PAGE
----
References v/s Bibliography

References usually come at the end of a text (essay or research report) and should contain only those works cited within the text. So, use the term 'References' to cover works cited, and 'Additional Bibliography' to refer to works read as general background.

A Bibliography is any list of references at the end of a text, whether cited or not. It includes texts you made use of, not only texts you referred to in your paper, but your own additional background reading, and any other articles you think the reader might need as background reading.

References/Bibliography (tips)

  • Author have to enlist and number all bibliographical references in 9-point Times, single-spaced, at the end of paper. When referenced in the text, enclose the citation number in square brackets, for example [1]. Where appropriate, include the name(s) of editors of referenced books. The template will number citations consecutively within brackets [1]. The sentence punctuation follows the bracket [2]. Refer simply to the reference number, as in [3]-do not use "Ref. [3]" or "reference [3]" except at the beginning of a sentence: "Reference [3] was the first . . ." Number footnotes separately in superscripts. Place the actual footnote at the bottom of the column in which it was cited.
  • Do not put footnotes in the reference list. Use letters for table footnotes. Unless there are six authors or more give all authors' names; do not use "et al.".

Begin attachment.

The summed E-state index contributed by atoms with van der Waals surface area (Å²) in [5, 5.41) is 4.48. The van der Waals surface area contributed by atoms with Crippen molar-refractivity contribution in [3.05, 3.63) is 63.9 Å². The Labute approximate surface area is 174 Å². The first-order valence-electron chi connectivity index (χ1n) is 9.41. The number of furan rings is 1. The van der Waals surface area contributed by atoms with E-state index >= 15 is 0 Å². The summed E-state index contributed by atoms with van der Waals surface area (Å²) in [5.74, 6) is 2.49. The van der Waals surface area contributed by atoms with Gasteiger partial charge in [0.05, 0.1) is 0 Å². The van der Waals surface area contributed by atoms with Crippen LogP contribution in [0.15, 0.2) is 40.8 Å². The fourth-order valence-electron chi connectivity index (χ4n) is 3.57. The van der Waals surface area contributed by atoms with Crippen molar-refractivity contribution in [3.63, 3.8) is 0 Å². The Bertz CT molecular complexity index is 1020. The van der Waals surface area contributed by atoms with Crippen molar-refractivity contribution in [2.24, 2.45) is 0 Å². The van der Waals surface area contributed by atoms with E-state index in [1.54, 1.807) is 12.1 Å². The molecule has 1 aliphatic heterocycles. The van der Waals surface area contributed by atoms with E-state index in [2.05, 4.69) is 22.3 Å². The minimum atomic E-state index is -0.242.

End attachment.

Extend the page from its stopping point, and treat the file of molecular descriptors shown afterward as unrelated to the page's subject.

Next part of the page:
• Papers that have not been published, even if they have been submitted for publication, should be cited as "unpublished" [4].
  • Papers that have been accepted for publication should be cited as "in press" [5].
  • Capitalize only the first word in a paper title, except for proper nouns and element symbols. For papers published in translation journals, please give the English citation first, followed by the original foreign-language citation [6].


[1] G. Eason, B. Noble, and I. N. Sneddon, "On certain integrals of Lipschitz-Hankel type involving products of Bessel functions," Phil. Trans. Roy. Soc. London, vol. A247, pp. 529-551, April 1955.

[2] J. Clerk Maxwell, A Treatise on Electricity and Magnetism, 3rd ed., vol. 2. Oxford: Clarendon, 1892, pp.68-73.

[3] I. S. Jacobs and C. P. Bean, "Fine particles, thin films and exchange anisotropy," in Magnetism, vol. III, G. T. Rado and H. Suhl, Eds. New York: Academic, 1963, pp. 271-350.

[4] K. Elissa, "Title of paper if known," unpublished.

[5] R. Nicole, "Title of paper with only first word capitalized," J. Name Stand. Abbrev., in press.

[6] Y. Yorozu, M. Hirano, K. Oka, and Y. Tagawa, "Electron spectroscopy studies on magneto-optical media and plastic substrate interface," IEEE Transl. J. Magn. Japan, vol. 2, pp. 740-741, August 1987 [Digests 9th Annual Conf. Magnetics Japan, p. 301-305, 1982.

[7] M. Young, The Technical Writer's Handbook. Mill Valley, CA: University Science, 1989.

[8] Electronic Publication: Digital Object Identifiers (DOIs):

[9] D. Kornack and P. Rakic, "Cell Proliferation without Neurogenesis in Adult Primate Neocortex," Science, vol. 294, Dec. 2001, pp. 2127-2130, doi:10.1126/science.1065467. (Article in a journal)

[10] H. Goto, Y. Hasegawa, and M. Tanaka, "Efficient Scheduling Focusing on the Duality of MPL Representatives," Proc. IEEE Symp. Computational Intelligence in Scheduling (SCIS 07), IEEE Press, Dec. 2007, pp. 57-64, doi:10.1109/SCIS.2007.357670. (Article in a conference proceedings)